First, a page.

The Lighthouse Family
The Phare de Ténès (1997 Algerian stamp above left) is the oldest lighthouse in Algeria. Built in 1861 on a rocky Mediterranean coastal site, the lighthouse rises to 57 meters above the sea. This lighthouse has withstood the two earthquakes that shook the region in 1954 and 1980. The other stamp shows the Phare du Cap Caxine, built 1868.
A six-stamp 1989 set from Mozambique above. It features (left to right) the Cabo Delgado, Vilhena, Ponta Caldeira, Macuti, Ilha de Goa and Pinda lighthouses.
In 2000 France issued the above stamp. On the right of the stamp – entitled ‘The Light at the End of the World’ – is a lighthouse, built in 2000 off the Pointe des Minimes on the south side of the entrance to the French port of La Rochelle as a Millennium project. It is a replica of a lighthouse on Staten Island, east of Cape Horn – the Faro de San Juan de Salvamento – which was the inspiration for the Jules Verne novel (Le phare du bout du monde) published in 1905.
On the 1964 Soviet Union stamp above, behind the sailor with a gun is the lighthouse of the port of Odessa. The text on the stamp reads: “20th anniversary of liberation of Odessa from Nazi invaders”.
On the left of the two 1986-issuued Republic of Ireland stamps above is the Kish Bank lighthouse, built in 1965 to replace a lightship. It is situated off the coast of Dun Laoghaire, 12 kilometers south of the centre of Dublin. The present Fastnet lighthouse shown on the right came into service in 1904. Fastnet is known as “Ireland’s Teardrop” because it was the last part of Ireland that 19th-Century Irish emigrants saw as they sailed to North America.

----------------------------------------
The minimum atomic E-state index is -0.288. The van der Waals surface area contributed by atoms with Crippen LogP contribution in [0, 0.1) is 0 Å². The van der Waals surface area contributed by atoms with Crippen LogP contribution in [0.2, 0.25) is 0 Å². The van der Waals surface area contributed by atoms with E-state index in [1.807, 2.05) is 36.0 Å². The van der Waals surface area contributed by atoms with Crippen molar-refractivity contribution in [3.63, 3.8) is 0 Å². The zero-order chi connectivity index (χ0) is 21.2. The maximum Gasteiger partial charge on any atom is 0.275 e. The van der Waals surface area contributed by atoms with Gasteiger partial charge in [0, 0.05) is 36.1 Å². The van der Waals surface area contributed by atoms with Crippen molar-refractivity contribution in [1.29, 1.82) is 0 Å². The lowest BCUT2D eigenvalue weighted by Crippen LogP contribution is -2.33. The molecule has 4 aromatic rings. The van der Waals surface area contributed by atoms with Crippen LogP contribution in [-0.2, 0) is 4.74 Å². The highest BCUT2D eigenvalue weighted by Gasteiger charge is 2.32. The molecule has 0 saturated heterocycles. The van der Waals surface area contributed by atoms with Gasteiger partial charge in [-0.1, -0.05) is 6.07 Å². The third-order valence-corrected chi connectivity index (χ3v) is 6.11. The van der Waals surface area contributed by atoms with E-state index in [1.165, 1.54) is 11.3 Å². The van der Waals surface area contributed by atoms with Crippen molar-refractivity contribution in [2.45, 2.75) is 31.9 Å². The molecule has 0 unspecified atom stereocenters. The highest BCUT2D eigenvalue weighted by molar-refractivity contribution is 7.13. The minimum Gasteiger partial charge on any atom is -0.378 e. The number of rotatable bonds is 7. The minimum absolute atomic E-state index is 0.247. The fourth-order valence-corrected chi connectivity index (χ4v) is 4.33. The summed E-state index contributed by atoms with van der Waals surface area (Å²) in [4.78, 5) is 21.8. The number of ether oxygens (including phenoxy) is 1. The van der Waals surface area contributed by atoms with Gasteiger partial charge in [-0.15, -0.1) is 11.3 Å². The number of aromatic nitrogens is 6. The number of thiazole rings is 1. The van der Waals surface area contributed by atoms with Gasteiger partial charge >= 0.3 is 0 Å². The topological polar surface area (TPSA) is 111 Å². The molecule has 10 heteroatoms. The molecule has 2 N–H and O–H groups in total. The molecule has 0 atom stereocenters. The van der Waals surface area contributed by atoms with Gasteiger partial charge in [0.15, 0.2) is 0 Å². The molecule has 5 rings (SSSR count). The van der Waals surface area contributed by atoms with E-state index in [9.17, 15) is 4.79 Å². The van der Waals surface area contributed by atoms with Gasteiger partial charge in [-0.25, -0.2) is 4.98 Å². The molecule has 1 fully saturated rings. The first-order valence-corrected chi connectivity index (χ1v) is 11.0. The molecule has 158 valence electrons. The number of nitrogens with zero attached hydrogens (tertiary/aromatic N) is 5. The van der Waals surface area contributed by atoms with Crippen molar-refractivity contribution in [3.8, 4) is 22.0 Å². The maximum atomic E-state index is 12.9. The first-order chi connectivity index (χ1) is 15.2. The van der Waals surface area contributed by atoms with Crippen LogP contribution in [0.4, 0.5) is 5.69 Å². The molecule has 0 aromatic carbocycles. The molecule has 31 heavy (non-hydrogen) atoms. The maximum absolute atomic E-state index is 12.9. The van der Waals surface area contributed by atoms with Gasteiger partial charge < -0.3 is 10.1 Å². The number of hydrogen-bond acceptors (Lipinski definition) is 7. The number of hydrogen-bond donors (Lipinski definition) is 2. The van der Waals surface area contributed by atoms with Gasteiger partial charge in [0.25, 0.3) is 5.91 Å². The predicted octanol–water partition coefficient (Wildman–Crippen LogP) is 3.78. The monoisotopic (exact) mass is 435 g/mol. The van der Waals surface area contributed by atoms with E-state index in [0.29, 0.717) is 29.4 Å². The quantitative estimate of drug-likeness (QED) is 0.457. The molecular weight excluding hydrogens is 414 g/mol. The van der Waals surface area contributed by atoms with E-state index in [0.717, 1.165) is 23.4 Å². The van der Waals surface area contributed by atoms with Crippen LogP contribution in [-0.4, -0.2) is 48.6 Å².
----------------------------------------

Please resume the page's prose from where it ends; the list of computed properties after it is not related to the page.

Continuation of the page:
A combination set from Uruguay in 1997 featured lighthouses and birds of the country. From left to right we have the lighthouses at Anchorena (built 1920), Farallon (1870), Jose Ignacio (1877), Santa Maria (1874) and 18th-Century Vigia. The birds on the stamps are, from left to right: White-rumped Swallow (Tachycineta leucorrhoa), Grey-breasted Martin (Progne chalybea), Antarctic Tern (Sterna vittata), Band-tailed Gull (Larus belcheri) and the White-rumped Sandpiper (Calidris fuscicollis).
Five stamps from 1975 issued by what was then the German Democratic Republic (Deutsche Demokratische Republik (DDR)). They display the lighthouses of Timmendort (1872), Gellen (1905), Sassnitz (1954), Dornbusch (1888) and Peenemunde 1954.
New Zealand Post 2019, entitled ‘Lighthouse Perspectives’, a six-stamp set with an original take on lighthouse stamps. The stamps give a view from the towers looking out to sea, with an outline of the buildings in the bottom left-hand corner of the stamps. Top left to right are: Poutu, built in 1884 and NZ’s oldest wooden lighthouse, Manukau Heads and Baring Head (1935). Bottom left to right: French Pass, Nugget Point (also known as Tokata lighthouse) and Puysegur.
The south-west corner of the island of Jersey is the site of the Corbiere lighthouse. It was completed in 1873. Built on a rock 500 yards from the shore, it was the world’s first concrete lighthouse. In 2013 Jersey Post produced stamps featuring the lighthouse and a racehorse named Corbiere.
Corbiere was the winner of the English Grand National horse race in 1983. Corbiere was the first winner to be trained by a woman, Jenny Pitman.
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